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The purpose of the study was the identification of the presence of microplastics in the Agua Dulce Beach, city of Lima - Peru, therefore samples of sandy sediments were collected in order to evaluate the concentration of microplastic particles and identify their abundance, typology and possible sources of income. In order to obtain a representative sample, 20 sampling points (supra-coastal and high tide) were determined, from an area of 3.5 ha, in triangular transects. The result was the identification of 43 pieces per m2, it was also observed that the predominance of the type of microplastics found is of secondary origin (polystyrene and polypropylene); however, 20.9% correspond to primary microplastics (pellets). Despite the restrictions by COVID-19 with the closure of beaches to bathers between the period 2020 and 2021, there was an increase of 7.5% of microplastics on the beaches of the Peruvian coast. The identification of microplastics of primary (181 pieces) and secondary (683 pieces) origin in the sampled area confirms that we are facing a scenario with polluting agents that cause negative impacts on the environment and affect marine species by altering the food chain (including human health). The traceability analysis of the plastic found is: (1) Plastic processing plants located on the coast itself; (2) Artisanal fishing (buoys, fishing nets, waterproof suits, among others) where plastic waste is thrown into the sea, it erodes, fragments, and is deposited in the beach area, affecting the marine ecosystem; (3) Bathers, and (4) Drag by marine currents. In Peru, beach cleaning campaigns, as the main measure applied by the Peruvian government, however, preventive policies, regulation, education and the creation of alternative materials must constitute the system that allows reversing the adverse situation.
Doctor in Environmental Science - Master in Environmental Science, majoring in Management and Environmental Regulation of Land Use - Geographer engineer. Panellist at the ISWA World Solid Waste Congress: Singapore (2022), Athens – Greece (2021), Bilbao – Spain (2019), Kuala Lumpur – Malaysia (2018), Baltimore – USA (2017), Novi Sad – Serbia (2016), Antwerp – Belgium (2015), São Paulo – Brazil (2014), and Florence – Italy (2012). International speaker on solid waste representing Peru in: Turkey, Italy, Switzerland, Cuba, Paraguay, Ecuador, Costa Rica, El Salvador, Colombia and Argentina. Best Presentation Award, of the XVI. International Conference on Solid Waste Recycling Technologies, Estambul – Turquía (2022). Best Scientific Paper Award at the «World Resources Forum in 2016», San Jose – Costa Rica. Awarded Best Oral Paper at the «V Inter-American Solid Waste Congress in 2013», Lima – Peru. In 2023 he was recognized by the College of Engineers of Peru for «Outstanding professional work as a Geographical gineer». University teacher.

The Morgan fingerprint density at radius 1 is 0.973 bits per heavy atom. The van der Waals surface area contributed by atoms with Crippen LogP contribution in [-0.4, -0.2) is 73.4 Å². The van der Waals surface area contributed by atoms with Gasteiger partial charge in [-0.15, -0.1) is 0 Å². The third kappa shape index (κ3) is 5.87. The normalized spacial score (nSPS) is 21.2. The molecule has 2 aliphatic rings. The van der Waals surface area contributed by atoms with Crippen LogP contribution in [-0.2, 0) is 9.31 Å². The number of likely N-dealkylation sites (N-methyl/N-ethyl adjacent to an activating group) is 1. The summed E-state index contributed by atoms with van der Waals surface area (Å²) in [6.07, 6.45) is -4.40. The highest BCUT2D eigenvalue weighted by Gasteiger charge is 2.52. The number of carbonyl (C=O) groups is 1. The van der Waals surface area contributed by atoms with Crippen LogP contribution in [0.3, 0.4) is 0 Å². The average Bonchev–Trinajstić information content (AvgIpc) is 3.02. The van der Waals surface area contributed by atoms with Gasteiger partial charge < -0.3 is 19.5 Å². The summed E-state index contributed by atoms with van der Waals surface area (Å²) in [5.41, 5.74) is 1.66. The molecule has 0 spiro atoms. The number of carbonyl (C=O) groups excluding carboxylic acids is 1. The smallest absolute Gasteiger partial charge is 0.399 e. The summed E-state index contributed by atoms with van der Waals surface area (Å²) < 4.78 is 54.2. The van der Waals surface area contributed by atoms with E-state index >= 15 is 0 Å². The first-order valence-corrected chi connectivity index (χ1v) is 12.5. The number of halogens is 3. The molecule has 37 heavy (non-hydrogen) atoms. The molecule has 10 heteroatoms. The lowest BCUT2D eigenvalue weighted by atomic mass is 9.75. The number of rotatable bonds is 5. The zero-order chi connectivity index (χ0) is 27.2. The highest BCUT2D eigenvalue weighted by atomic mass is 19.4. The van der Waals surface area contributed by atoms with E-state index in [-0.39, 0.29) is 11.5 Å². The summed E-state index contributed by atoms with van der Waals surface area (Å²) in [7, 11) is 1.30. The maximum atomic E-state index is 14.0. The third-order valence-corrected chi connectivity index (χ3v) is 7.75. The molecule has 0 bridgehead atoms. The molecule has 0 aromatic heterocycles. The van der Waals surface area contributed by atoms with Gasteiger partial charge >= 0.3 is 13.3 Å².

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With the evolution of the Internet of Things, our health-monitoring systems are advancing day by day. We explore this emerging technology and propose an advanced security framework that comprises a four-layer architecture health-monitoring system. We collect patient data using smart and intelligent devices. We categorize this collected information into different medical classes. Maintaining privacy and security while collecting this information from patient’s wearable smart and intelligent sensing devices is today’s major challenging task. Our main aim is to address this challenging task. So, We propose a lightweight and secure communication framework that is based on blockchain architecture for decentralized IoT networks. We use the concept of transfer learning for classification into different classes. We develop a model, which uses blockchain for security and takes an advantage of transfer learning that uses multiple pertained models. The presented routing methodology incorporates parameters viz. probability, credibility rating, node left energy to forward the data to its target station so that the network overhead and energy usage is minimized. For the classification of the collected patient information, we use 4 different pre-trained convolutional neural networks model: InceptionV3, ResNet50, SqueezeNet, and VGG19. After the simulation of the proposed routing protocol and we compare it with other benchmark protocols on different performance metrics. The experimental results give 92.24% classification accuracy better than earlier models.
Dr. Poonam Rani is an Associate Professor in the Computer Science and Engineering department at Netaji Subhas University of Technology (NSUT), formerly NSIT, Dwarka, New Delhi, India. She has done her Ph.D. in the Computer Engineering department at Delhi University, India, in Jan 2021. Her research interest includes Blockchain, IoT, Social networks Analysis, Soft Computing, and Machine learning. She has published several papers in reputed international journals including SCIE and international Scopus conferences and book chapters. She is invited as a Faculty Resource Person/Session Chair/Reviewer/TPC member in different FDP, conferences, and journals. She has reviewed several research articles in reputed international journals. Currently, she is a member of ISTE, IETE, and IEEE. She has worked in the timetable committee and admission committee. She is currently working as chairperson of DTCRC (CSE), Departmental NBA coordinator, Departmental Library coordinator, and member of AAI (Alumni Affairs Interim). She has guided several B.Tech. and M.Tech. students in their major projects. She is also teaching and guiding Ph.D. students in the CSE department of NSUT.